Australia's housing bubble is built on a deadly, about-to-burst credit bubble


#1

Originally published at: https://boingboing.net/2017/09/09/bubblelicious.html


#2

Coming soon to any major metropolitan area near you. Your house is not a piggy bank…


#3

:pray: Come on N’york!


#4

Some illustrative reads:


#5

Deadly? Really?


#6

And Vancouver.


#7

Not the same scenario; you can’t leverage your existing Vancouver property in the same way because the Canadian banks are more cautious. Not necessarily more ethical, just more cautious. There’s also a lot more foreign cash in BC instead of local speculators trying to flip properties.


#8

You might have a point. The Vancouver market doesn’t measure as very “affordable” in terms of ratio to declared income, but there is lots of “grey” money propping up the market. Unless this goes away (no signs of that), the bubble will likely continue. And you’re right, Canadian banks are quite conservative with respect to residential mortgages.


#9

making things worse is Aus tax code you can write off the difference between your rental income and your mortgage cost so buying these “backwards” investment-rentals IS rewarded at tax time


#10

Full stop. We’re a millionaire family if you lump our savings, retirement investments, business assets and in particular, real estate equity together. Real estate alone counts for well over 80% of our net worth, and we’re barely a middle class family. There’s a huge amount of offshore money that’s poured into Vancouver in particular over the last 25-30 years. A townhouse we bought just East of Vancouver in 1990 is now worth 5-1/2 times what we paid for it. Property values in Vancouver have climbed at the same rate.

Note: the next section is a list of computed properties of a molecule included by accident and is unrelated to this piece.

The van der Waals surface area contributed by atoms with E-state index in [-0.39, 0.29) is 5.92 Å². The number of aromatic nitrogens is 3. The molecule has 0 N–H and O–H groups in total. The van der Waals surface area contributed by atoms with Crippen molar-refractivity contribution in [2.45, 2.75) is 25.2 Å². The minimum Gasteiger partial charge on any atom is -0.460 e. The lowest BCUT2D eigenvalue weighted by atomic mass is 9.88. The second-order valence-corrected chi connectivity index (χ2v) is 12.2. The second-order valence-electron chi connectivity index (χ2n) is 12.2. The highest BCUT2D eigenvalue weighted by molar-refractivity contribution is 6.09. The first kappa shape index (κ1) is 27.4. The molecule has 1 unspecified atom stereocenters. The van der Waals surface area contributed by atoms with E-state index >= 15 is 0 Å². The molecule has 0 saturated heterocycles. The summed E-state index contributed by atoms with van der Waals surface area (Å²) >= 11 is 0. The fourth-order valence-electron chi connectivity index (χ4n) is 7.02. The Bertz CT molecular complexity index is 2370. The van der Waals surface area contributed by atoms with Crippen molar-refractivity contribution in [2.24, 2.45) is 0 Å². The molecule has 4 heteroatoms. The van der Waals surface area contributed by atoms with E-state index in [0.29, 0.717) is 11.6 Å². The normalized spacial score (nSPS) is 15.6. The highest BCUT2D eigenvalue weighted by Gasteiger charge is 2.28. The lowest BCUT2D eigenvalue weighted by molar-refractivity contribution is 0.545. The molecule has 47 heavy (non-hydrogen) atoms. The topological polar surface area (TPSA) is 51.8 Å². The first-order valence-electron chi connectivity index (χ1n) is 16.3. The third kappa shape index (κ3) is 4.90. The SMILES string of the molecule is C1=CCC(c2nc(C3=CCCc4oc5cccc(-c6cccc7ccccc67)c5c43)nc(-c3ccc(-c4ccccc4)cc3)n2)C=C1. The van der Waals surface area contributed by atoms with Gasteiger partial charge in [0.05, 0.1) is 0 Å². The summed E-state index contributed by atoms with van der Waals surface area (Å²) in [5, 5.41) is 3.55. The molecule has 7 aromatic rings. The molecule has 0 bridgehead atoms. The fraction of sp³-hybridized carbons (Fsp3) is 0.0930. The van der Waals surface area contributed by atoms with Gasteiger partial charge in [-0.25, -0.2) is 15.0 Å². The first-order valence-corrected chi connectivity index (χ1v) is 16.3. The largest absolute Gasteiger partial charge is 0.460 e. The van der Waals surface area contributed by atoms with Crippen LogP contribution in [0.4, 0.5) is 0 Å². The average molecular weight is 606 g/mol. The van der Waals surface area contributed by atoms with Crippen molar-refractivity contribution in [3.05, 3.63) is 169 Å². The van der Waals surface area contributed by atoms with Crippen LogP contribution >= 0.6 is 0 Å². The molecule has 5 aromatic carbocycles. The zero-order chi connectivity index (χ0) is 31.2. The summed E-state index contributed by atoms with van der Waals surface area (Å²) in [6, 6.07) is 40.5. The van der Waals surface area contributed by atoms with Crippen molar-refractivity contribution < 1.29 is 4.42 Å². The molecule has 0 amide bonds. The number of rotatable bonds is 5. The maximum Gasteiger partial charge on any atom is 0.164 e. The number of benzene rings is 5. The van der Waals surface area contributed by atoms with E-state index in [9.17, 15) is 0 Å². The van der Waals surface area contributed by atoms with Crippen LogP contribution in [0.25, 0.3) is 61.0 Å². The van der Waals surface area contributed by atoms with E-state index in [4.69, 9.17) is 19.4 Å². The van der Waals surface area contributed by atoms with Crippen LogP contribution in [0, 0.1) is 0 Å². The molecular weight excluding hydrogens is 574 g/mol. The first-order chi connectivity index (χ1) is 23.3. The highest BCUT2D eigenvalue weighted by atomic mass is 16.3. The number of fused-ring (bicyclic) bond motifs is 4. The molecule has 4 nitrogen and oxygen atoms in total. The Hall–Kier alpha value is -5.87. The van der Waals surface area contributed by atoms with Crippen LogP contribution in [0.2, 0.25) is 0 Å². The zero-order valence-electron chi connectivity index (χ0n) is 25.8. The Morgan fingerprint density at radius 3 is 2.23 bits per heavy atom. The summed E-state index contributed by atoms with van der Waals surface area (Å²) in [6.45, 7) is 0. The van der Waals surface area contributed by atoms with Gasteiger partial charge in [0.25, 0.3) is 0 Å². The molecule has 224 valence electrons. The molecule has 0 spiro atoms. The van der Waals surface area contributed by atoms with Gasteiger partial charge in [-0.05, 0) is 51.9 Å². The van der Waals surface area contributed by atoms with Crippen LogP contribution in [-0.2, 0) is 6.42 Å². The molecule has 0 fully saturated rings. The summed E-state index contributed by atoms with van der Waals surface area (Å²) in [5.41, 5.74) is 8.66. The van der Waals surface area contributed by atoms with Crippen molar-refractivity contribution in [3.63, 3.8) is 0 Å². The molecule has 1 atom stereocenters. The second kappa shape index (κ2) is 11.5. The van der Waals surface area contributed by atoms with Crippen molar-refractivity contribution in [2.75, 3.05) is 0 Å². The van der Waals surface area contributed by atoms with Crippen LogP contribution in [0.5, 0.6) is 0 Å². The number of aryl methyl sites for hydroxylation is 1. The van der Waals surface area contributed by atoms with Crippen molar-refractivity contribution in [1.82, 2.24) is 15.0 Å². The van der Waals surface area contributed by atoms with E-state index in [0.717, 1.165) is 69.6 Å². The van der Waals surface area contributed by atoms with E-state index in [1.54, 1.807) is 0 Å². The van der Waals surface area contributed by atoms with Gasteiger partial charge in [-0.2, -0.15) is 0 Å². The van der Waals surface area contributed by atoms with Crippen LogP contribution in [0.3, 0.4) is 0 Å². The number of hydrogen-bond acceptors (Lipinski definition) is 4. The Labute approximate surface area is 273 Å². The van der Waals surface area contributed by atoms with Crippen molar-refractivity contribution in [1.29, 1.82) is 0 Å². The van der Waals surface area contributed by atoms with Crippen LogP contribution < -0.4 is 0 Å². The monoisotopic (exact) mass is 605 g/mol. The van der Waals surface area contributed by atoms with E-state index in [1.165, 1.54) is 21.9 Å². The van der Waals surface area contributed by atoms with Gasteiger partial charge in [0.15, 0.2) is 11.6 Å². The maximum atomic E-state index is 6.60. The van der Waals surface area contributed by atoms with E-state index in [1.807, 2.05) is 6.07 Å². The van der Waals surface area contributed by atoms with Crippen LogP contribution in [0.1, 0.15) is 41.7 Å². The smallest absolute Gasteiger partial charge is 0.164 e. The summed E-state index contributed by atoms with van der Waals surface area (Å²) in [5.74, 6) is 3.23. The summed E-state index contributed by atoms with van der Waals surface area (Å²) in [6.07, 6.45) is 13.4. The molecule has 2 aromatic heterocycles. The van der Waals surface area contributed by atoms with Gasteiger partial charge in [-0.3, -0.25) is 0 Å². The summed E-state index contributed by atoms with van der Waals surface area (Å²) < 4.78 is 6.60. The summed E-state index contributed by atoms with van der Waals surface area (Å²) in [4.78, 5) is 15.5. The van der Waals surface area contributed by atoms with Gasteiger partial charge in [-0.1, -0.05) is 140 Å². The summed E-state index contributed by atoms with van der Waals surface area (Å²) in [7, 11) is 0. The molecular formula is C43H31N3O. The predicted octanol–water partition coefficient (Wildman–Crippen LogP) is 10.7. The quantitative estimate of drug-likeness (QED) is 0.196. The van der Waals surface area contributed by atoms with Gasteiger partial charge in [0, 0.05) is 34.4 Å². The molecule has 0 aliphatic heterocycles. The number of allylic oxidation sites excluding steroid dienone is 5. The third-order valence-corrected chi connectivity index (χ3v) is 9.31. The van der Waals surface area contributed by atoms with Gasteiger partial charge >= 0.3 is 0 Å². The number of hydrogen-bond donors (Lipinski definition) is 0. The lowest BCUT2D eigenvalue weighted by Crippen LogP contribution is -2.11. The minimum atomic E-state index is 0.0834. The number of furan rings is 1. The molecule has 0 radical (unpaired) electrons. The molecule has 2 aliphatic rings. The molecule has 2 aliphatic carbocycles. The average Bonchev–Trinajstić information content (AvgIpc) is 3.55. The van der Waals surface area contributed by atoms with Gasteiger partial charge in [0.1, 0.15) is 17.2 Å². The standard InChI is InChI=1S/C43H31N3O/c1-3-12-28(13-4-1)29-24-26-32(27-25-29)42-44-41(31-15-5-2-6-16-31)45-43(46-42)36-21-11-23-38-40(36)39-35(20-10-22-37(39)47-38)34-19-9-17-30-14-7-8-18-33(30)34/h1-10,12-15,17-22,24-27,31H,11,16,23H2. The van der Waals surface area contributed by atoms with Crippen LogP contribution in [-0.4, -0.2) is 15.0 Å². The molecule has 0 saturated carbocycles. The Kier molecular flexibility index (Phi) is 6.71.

We have more exotic cars in the Lower Mainland than any other metropolitan area on the continent, including L.A. and New York. This is the only place I’ve ever seen a 4-story Ferrari dealership. It’s alongside McLaren, Jaguar, Porsche, Lamborghini, Land Rover, Bentley and other dealerships, and all just outside the downtown core. There’s so much big money here that people are only irritated at the noise a V-12 makes and don’t notice what the car is.


#11

The minimum deposit required to buy our current house here in Vancouver was more than the total purchase price combined of the other three properties I’d purchased over the course of my lifetime.


#12

I have been looking for an investment property in inner Melbourne and the return is actually pretty good on a one or two bedroom flat. 5% is easily doable, so rent is paying for the mortgage.

I first started looking to buy in the early 1990s and for me affordability hasn’t changed much. Interest rates are much lower now and the total cost of interest is determined by the non-linear compound interest equation. Thats why house prices are so high, because the money was available to spend on them.